Author                   = {Nabat, P. and Somot, S. and Mallet, M. and Sevault, F. and Chiacchio, M. and Wild, M.},
  Journal                  = {Climate Dynamics},
  Year                     = {2015},

  Month                    = {February},
  Number                   = {3--4},
  Pages                    = {1127-1155},
  Volume                   = {44},

  Abstract                 = {A fully coupled regional climate system model (CNRM-RCSM4) has been used over the Mediterranean region to investigate the direct and semi-direct effects of aerosols, but also their role in the radiation–atmosphere–ocean interactions through multi-annual ensemble simulations (2003–2009) with and without aerosols and ocean–atmosphere coupling. Aerosols have been taken into account in CNRM-RCSM4 through realistic interannual monthly AOD climatologies. An evaluation of the model has been achieved, against various observations for meteorological parameters, and has shown the ability of CNRM-RCSM4 to reproduce the main patterns of the Mediterranean climate despite some biases in sea surface temperature (SST), radiation and cloud cover. The results concerning the aerosol radiative effects show a negative surface forcing on average because of the absorption and scattering of the incident radiation. The SW surface direct effect is on average −20.9 Wm−2 over the Mediterranean Sea, −14.7 Wm−2 over Europe and −19.7 Wm−2 over northern Africa. The LW surface direct effect is weaker as only dust aerosols contribute (+4.8 Wm−2 over northern Africa). This direct effect is partly counterbalanced by a positive semi-direct radiative effect over the Mediterranean Sea (+5.7 Wm−2 on average) and Europe (+5.0 Wm−2) due to changes in cloud cover and atmospheric circulation. The total aerosol effect is consequently negative at the surface and responsible for a decrease in land (on average −0.4 °C over Europe, and −0.5 °C over northern Africa) and sea surface temperature (on average −0.5 °C for the Mediterranean SST). In addition, the latent heat loss is shown to be weaker (−11.0 Wm−2) in the presence of aerosols, resulting in a decrease in specific humidity in the lower troposphere, and a reduction in cloud cover and precipitation. Simulations also indicate that dust aerosols warm the troposphere by absorbing solar radiation, and prevent radiation from reaching the surface, thus stabilizing the troposphere. The comparison with the model response in atmosphere-only simulations shows that these feedbacks are attenuated if SST cannot be modified by aerosols, highlighting the importance of using coupled regional models over the Mediterranean. Oceanic convection is also strengthened by aerosols, which tends to reinforce the Mediterranean thermohaline circulation. In parallel, two case studies are presented to illustrate positive feedbacks between dust aerosols and regional climate. First, the eastern Mediterranean was subject to high dust aerosol loads in June 2007 which reduce land and sea surface temperature, as well as air–sea humidity fluxes. Because of northern wind over the eastern Mediterranean, drier and cooler air has been consequently advected from the sea to the African continent, reinforcing the direct dust effect over land. On the contrary, during the western European heat wave in June 2006, dust aerosols have contributed to reinforcing an important ridge responsible for dry and warm air advection over western Europe, and thus to increasing lower troposphere (+0.8 °C) and surface temperature (+0.5 °C), namely about 15 % of this heat wave.},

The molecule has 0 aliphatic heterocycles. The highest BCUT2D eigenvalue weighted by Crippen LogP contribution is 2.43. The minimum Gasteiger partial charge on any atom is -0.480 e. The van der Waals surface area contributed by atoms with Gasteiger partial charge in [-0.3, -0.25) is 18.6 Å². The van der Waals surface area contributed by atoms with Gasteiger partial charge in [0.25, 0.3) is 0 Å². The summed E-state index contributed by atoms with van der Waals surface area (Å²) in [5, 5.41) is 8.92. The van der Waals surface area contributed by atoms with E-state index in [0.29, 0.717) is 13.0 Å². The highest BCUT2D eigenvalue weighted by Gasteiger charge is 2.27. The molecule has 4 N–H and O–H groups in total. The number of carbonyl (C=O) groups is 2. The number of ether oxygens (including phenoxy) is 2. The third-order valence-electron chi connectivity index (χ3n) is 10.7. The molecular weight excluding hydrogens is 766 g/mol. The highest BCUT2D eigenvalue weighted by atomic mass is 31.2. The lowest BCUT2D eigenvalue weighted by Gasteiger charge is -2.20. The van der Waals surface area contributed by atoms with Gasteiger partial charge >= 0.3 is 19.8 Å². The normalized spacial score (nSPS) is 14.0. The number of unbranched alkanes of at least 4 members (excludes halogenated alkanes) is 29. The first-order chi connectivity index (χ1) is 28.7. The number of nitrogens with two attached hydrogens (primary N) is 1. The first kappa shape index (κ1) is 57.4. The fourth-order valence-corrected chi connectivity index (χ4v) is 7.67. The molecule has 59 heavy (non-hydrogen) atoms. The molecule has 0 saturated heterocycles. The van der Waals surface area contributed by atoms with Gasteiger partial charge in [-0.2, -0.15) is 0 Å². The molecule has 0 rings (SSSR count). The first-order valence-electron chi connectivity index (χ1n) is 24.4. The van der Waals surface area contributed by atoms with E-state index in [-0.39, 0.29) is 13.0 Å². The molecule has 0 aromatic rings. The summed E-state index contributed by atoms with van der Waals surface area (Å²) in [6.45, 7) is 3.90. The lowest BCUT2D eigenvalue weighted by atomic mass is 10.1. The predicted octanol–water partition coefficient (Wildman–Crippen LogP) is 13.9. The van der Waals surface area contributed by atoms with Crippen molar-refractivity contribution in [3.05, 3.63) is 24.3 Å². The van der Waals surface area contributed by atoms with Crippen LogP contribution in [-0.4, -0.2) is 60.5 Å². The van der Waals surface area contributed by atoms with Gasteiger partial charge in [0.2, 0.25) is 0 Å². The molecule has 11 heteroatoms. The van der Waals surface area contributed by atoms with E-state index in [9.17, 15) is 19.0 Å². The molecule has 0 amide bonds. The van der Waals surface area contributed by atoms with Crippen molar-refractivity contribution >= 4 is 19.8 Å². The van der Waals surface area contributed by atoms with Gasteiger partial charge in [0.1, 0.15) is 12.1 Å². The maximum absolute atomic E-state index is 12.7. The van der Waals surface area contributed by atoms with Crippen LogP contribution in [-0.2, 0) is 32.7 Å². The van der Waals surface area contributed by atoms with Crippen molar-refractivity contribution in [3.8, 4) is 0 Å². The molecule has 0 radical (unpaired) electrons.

Copublication            = {6: 4 Fr, 1 Sw, 1 It},
  Doi                      = {10.1007/s00382-014-2205-6},
  Owner                    = {hymexw},
  Timestamp                = {2016.01.08},
  Url                      = {http://rd.springer.com/article/10.1007%2Fs00382-014-2205-6}
}